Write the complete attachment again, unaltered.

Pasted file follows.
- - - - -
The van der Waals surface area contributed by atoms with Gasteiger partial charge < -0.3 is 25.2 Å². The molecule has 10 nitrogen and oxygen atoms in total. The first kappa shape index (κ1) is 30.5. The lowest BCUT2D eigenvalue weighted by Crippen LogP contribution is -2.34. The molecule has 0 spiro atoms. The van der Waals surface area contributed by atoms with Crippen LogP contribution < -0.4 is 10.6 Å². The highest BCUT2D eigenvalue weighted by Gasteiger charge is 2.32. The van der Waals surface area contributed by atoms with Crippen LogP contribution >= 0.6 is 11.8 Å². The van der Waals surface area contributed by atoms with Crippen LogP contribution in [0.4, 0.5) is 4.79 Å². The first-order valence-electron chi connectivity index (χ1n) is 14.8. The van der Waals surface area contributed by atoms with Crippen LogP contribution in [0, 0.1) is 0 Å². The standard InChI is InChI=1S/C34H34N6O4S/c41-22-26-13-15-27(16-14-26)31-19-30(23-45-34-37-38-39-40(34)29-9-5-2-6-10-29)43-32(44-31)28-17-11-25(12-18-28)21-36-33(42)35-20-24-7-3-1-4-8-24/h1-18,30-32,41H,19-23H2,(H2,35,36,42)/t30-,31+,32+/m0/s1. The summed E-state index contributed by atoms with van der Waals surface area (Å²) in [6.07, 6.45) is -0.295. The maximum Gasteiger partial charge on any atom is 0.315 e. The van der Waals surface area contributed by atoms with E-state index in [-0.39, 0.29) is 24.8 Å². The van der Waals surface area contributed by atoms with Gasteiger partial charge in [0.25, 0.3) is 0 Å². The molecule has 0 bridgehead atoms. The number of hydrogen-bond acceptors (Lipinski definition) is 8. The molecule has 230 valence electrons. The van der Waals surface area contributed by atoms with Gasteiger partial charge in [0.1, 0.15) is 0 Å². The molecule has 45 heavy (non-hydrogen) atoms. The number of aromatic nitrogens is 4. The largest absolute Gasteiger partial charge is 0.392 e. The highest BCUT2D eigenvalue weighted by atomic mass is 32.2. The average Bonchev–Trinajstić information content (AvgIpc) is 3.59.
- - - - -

The van der Waals surface area contributed by atoms with Gasteiger partial charge < -0.3 is 25.2 Å². The molecule has 10 nitrogen and oxygen atoms in total. The first kappa shape index (κ1) is 30.5. The lowest BCUT2D eigenvalue weighted by Crippen LogP contribution is -2.34. The molecule has 0 spiro atoms. The van der Waals surface area contributed by atoms with Crippen LogP contribution < -0.4 is 10.6 Å². The highest BCUT2D eigenvalue weighted by Gasteiger charge is 2.32. The van der Waals surface area contributed by atoms with Crippen LogP contribution >= 0.6 is 11.8 Å². The van der Waals surface area contributed by atoms with Crippen LogP contribution in [0.4, 0.5) is 4.79 Å². The first-order valence-electron chi connectivity index (χ1n) is 14.8. The van der Waals surface area contributed by atoms with Crippen LogP contribution in [0, 0.1) is 0 Å². The standard InChI is InChI=1S/C34H34N6O4S/c41-22-26-13-15-27(16-14-26)31-19-30(23-45-34-37-38-39-40(34)29-9-5-2-6-10-29)43-32(44-31)28-17-11-25(12-18-28)21-36-33(42)35-20-24-7-3-1-4-8-24/h1-18,30-32,41H,19-23H2,(H2,35,36,42)/t30-,31+,32+/m0/s1. The summed E-state index contributed by atoms with van der Waals surface area (Å²) in [6.07, 6.45) is -0.295. The maximum Gasteiger partial charge on any atom is 0.315 e. The van der Waals surface area contributed by atoms with E-state index in [-0.39, 0.29) is 24.8 Å². The van der Waals surface area contributed by atoms with Gasteiger partial charge in [0.25, 0.3) is 0 Å². The molecule has 0 bridgehead atoms. The number of hydrogen-bond acceptors (Lipinski definition) is 8. The molecule has 230 valence electrons. The van der Waals surface area contributed by atoms with Gasteiger partial charge in [0.1, 0.15) is 0 Å². The molecule has 45 heavy (non-hydrogen) atoms. The number of aromatic nitrogens is 4. The largest absolute Gasteiger partial charge is 0.392 e. The highest BCUT2D eigenvalue weighted by atomic mass is 32.2. The average Bonchev–Trinajstić information content (AvgIpc) is 3.59.